In an embodiment of the method the siliconoxide compound solution is prepared by mixing a siliconoxide compound precursor and at least one mono-functionalized trialkoxysilane, the mixture being reacted with a solution of acid in water to form the siliconoxide compound. The trialkoxysilane prevents extensive hydrolysis and condensation, because it participates in the hydrolysis and condensation reactions only with the three silicon valencies bearing the alkoxy-groups. This is advantageous since if network formation through extensive inorganic Si--O--Si crosslinking is favored, the trialkoxysilane makes the network less dense, therewith providing an advantageous compromise between substantial Si--O--Si crosslinking in the siliconoxide compound preferred for creating high inorganic mass content in the solution and the solubility (and flexibility of the inorganic network) of the siliconoxide compound in the solvent.
In an advantageous embodiment the siliconoxide compound precursor is a tetraalkoxysilane. The tetraalkoxysilane reacts with all four valencies of the silicon atom to form Si--O--Si crosslinks or chemical bonds. Hence, Si atoms stemming from this precursor do not increase the organic content relative to the inorganic content within the siliconoxide compound and/or the silicon oxide relief layer to be prepared.
In an advantageous embodiment at least one of the alkoxy-groups of the tetraalkoxysilane is identical to at least one of the alkoxy-groups of the at least one mono-functionalized trialkoxysilane. The reactivity of a chemical bond between a silicon atom and an oxygen atom of an alkoxy-group and therewith the rate with which the bond reacts is dependent on the nature of the alkoxy-group. It is advantageous for the properties (mechanical or with respect to stability) of the chemical structure of the siliconoxide compound and the siliconoxide relief layer that the tetraalkoxysilane and the mono-functionalized trialkoxysilane are incorporated within the siliconoxide compound according to the molar ratio in which they are present within the siliconoxide compound precursor solution. For similar reasoning it is preferred that within the limits of the molar ratio both siliconoxide compound precursors are evenly distributed within the siliconoxide compound. To this end it is expedient to have identical alkoxy-groups in both precursors as much as possible. For the same reason as explained preferably all alkoxy-groups are identical. An advantage of this embodiment is also evident for the method since the chemical reactions will be more controllable, giving better result in less time.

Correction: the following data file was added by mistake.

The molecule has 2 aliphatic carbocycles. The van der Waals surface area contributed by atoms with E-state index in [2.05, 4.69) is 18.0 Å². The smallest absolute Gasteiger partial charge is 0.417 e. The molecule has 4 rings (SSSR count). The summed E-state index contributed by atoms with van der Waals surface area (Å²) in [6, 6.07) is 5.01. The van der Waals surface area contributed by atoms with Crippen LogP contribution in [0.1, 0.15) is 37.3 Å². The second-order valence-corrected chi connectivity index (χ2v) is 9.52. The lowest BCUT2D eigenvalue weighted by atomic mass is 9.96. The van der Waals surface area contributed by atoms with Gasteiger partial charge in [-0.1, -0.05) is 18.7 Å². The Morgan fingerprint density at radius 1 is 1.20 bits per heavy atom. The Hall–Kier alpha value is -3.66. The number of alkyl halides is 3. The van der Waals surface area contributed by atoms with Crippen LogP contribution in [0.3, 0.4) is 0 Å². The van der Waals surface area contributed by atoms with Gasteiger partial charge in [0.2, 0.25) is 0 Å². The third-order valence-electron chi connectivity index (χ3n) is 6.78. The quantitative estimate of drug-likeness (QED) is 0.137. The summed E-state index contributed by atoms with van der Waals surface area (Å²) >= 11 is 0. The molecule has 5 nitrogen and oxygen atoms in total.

In an embodiment the mono-functionality of the mono-functionalized trialkoxysilane includes a carbon atom with which the mono-functionality is chemically bound to the silicon atom. The mono-functionality is the fourth substituent chemically bound to the silicon atom besides the three alkoxy-groups. It is advantageous if the fourth substituent is chemically bound to the silicon atom with a carbon atom since the Si--C bond is a chemically stable bond, which is substantially inert under the reaction conditions within the siliconoxide compound solution and layer. Preferably the carbon atom is sp3 hybridized and part of a primary alkyl-group, since these Si--C chemical bonds provide good stability. The Si--C bond stability decreases in going from a primary alkyl-group to a secondary alkyl-group to a tertiary-alkyl group. Preferably the alkyl-group is methyl-group since that provides the most stable Si--C bond.
In an embodiment the carbon atom is part of an alkyl-group having less than four carbon atoms. The organic content relative to the inorganic content present within the siliconoxide compound is to a large extent determined by the size (in terms of mass and/or volume) of the alkyl-group. The smaller this alkyl-group is, the higher the inorganic content within the siliconoxide compound in solution and the layer as well as in the final embossed relief layer.
In an embodiment the molar ratio silicon chemically bound to four oxygen atoms/silicon chemically bound to three oxygen atoms and one atom different from oxygen is less than 3/2 within the siliconoxide compound solution and/or the partially dried siliconoxide compound layer. If the ratio becomes larger, inorganic crosslinking through Si--O--Si chemical bonding as described here before becomes too extensive causing the viscosity to rise or the siliconoxide compound to precipitate, therewith preventing the embossing step of the method. Then pattern reproduction is worse or even impossible especially if the concentrations of the siliconoxide compound precursors and the siliconoxide compound is high in order to provide the desired high mass content to the siliconoxide compound solution and layer during the method.